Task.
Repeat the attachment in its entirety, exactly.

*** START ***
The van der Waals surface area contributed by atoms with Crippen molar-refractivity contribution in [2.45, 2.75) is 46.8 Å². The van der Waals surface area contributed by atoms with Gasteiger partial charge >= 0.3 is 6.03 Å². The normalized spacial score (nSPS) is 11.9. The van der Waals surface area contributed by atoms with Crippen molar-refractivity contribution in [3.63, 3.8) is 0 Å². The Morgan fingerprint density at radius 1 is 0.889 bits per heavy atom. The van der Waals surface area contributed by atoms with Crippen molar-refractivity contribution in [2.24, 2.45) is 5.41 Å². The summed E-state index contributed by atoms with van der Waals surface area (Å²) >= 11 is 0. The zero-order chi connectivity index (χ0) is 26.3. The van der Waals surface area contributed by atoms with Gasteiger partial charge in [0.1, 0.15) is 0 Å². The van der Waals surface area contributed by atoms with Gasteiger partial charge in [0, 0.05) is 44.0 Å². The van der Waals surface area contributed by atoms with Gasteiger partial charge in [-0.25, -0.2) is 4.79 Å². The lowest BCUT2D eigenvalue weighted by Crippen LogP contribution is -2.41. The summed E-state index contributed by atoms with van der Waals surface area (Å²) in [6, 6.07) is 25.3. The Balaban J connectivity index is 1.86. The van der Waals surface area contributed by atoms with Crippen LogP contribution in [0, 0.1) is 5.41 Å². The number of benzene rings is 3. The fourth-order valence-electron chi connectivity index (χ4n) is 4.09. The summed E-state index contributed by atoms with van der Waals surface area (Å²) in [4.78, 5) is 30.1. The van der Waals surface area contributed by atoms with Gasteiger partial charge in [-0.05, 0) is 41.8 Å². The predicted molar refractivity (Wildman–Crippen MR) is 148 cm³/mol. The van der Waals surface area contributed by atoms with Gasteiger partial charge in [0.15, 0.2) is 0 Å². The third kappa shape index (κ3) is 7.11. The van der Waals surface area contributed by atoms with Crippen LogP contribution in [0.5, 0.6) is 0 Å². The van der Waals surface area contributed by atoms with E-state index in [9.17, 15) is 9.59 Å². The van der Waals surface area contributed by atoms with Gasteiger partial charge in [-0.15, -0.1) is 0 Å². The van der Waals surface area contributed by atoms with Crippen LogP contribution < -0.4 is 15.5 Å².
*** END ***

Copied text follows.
The van der Waals surface area contributed by atoms with Crippen molar-refractivity contribution in [2.45, 2.75) is 46.8 Å². The van der Waals surface area contributed by atoms with Gasteiger partial charge >= 0.3 is 6.03 Å². The normalized spacial score (nSPS) is 11.9. The van der Waals surface area contributed by atoms with Crippen molar-refractivity contribution in [3.63, 3.8) is 0 Å². The Morgan fingerprint density at radius 1 is 0.889 bits per heavy atom. The van der Waals surface area contributed by atoms with Crippen molar-refractivity contribution in [2.24, 2.45) is 5.41 Å². The summed E-state index contributed by atoms with van der Waals surface area (Å²) >= 11 is 0. The zero-order chi connectivity index (χ0) is 26.3. The van der Waals surface area contributed by atoms with Gasteiger partial charge in [0.1, 0.15) is 0 Å². The van der Waals surface area contributed by atoms with Gasteiger partial charge in [0, 0.05) is 44.0 Å². The van der Waals surface area contributed by atoms with Gasteiger partial charge in [-0.25, -0.2) is 4.79 Å². The lowest BCUT2D eigenvalue weighted by Crippen LogP contribution is -2.41. The summed E-state index contributed by atoms with van der Waals surface area (Å²) in [6, 6.07) is 25.3. The Balaban J connectivity index is 1.86. The van der Waals surface area contributed by atoms with Crippen LogP contribution in [0, 0.1) is 5.41 Å². The number of benzene rings is 3. The fourth-order valence-electron chi connectivity index (χ4n) is 4.09. The summed E-state index contributed by atoms with van der Waals surface area (Å²) in [4.78, 5) is 30.1. The van der Waals surface area contributed by atoms with Gasteiger partial charge in [-0.05, 0) is 41.8 Å². The predicted molar refractivity (Wildman–Crippen MR) is 148 cm³/mol. The van der Waals surface area contributed by atoms with Gasteiger partial charge in [0.15, 0.2) is 0 Å². The third kappa shape index (κ3) is 7.11. The van der Waals surface area contributed by atoms with Crippen LogP contribution in [0.5, 0.6) is 0 Å². The van der Waals surface area contributed by atoms with E-state index in [9.17, 15) is 9.59 Å². The van der Waals surface area contributed by atoms with Gasteiger partial charge in [-0.15, -0.1) is 0 Å². The van der Waals surface area contributed by atoms with Crippen LogP contribution < -0.4 is 15.5 Å².